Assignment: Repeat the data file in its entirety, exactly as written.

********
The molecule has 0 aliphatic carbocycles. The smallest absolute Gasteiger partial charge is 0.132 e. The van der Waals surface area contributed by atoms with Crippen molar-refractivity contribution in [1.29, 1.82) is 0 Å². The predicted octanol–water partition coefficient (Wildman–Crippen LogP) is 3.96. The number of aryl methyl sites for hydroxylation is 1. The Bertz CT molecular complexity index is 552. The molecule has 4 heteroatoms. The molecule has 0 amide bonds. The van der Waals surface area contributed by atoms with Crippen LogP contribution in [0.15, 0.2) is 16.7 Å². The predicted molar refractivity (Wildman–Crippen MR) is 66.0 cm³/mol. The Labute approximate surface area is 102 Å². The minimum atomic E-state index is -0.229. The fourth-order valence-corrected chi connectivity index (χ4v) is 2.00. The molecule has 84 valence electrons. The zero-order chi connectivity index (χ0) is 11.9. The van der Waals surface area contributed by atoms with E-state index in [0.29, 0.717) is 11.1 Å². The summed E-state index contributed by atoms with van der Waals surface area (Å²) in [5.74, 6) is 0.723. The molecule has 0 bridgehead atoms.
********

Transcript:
The molecule has 0 aliphatic carbocycles. The smallest absolute Gasteiger partial charge is 0.132 e. The van der Waals surface area contributed by atoms with Crippen molar-refractivity contribution in [1.29, 1.82) is 0 Å². The predicted octanol–water partition coefficient (Wildman–Crippen LogP) is 3.96. The number of aryl methyl sites for hydroxylation is 1. The Bertz CT molecular complexity index is 552. The molecule has 4 heteroatoms. The molecule has 0 amide bonds. The van der Waals surface area contributed by atoms with Crippen LogP contribution in [0.15, 0.2) is 16.7 Å². The predicted molar refractivity (Wildman–Crippen MR) is 66.0 cm³/mol. The Labute approximate surface area is 102 Å². The minimum atomic E-state index is -0.229. The fourth-order valence-corrected chi connectivity index (χ4v) is 2.00. The molecule has 84 valence electrons. The zero-order chi connectivity index (χ0) is 11.9. The van der Waals surface area contributed by atoms with E-state index in [0.29, 0.717) is 11.1 Å². The summed E-state index contributed by atoms with van der Waals surface area (Å²) in [5.74, 6) is 0.723. The molecule has 0 bridgehead atoms.